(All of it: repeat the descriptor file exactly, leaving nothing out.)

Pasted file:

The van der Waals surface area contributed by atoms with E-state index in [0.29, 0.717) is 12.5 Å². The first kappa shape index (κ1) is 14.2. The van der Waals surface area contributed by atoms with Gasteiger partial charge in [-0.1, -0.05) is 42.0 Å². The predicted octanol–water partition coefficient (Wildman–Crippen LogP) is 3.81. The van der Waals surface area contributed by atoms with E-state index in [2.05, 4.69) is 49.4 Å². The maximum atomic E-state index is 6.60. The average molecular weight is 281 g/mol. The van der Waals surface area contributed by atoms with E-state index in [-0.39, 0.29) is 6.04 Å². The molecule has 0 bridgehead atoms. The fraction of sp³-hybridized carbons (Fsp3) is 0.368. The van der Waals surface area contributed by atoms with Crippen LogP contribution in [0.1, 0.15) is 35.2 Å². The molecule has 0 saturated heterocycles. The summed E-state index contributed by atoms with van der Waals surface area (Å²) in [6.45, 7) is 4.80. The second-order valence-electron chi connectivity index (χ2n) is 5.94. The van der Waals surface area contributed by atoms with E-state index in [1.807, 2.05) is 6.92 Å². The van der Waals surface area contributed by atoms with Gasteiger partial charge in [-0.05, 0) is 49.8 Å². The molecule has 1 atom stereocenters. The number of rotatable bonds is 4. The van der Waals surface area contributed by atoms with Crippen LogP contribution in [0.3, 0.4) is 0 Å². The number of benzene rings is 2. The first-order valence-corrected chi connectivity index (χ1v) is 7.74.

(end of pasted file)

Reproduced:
The van der Waals surface area contributed by atoms with E-state index in [0.29, 0.717) is 12.5 Å². The first kappa shape index (κ1) is 14.2. The van der Waals surface area contributed by atoms with Gasteiger partial charge in [-0.1, -0.05) is 42.0 Å². The predicted octanol–water partition coefficient (Wildman–Crippen LogP) is 3.81. The van der Waals surface area contributed by atoms with E-state index in [2.05, 4.69) is 49.4 Å². The maximum atomic E-state index is 6.60. The average molecular weight is 281 g/mol. The van der Waals surface area contributed by atoms with E-state index in [-0.39, 0.29) is 6.04 Å². The molecule has 0 bridgehead atoms. The fraction of sp³-hybridized carbons (Fsp3) is 0.368. The van der Waals surface area contributed by atoms with Crippen LogP contribution in [0.1, 0.15) is 35.2 Å². The molecule has 0 saturated heterocycles. The summed E-state index contributed by atoms with van der Waals surface area (Å²) in [6.45, 7) is 4.80. The second-order valence-electron chi connectivity index (χ2n) is 5.94. The van der Waals surface area contributed by atoms with E-state index in [1.807, 2.05) is 6.92 Å². The van der Waals surface area contributed by atoms with Gasteiger partial charge in [-0.05, 0) is 49.8 Å². The molecule has 1 atom stereocenters. The number of rotatable bonds is 4. The van der Waals surface area contributed by atoms with Crippen LogP contribution in [0.3, 0.4) is 0 Å². The number of benzene rings is 2. The first-order valence-corrected chi connectivity index (χ1v) is 7.74.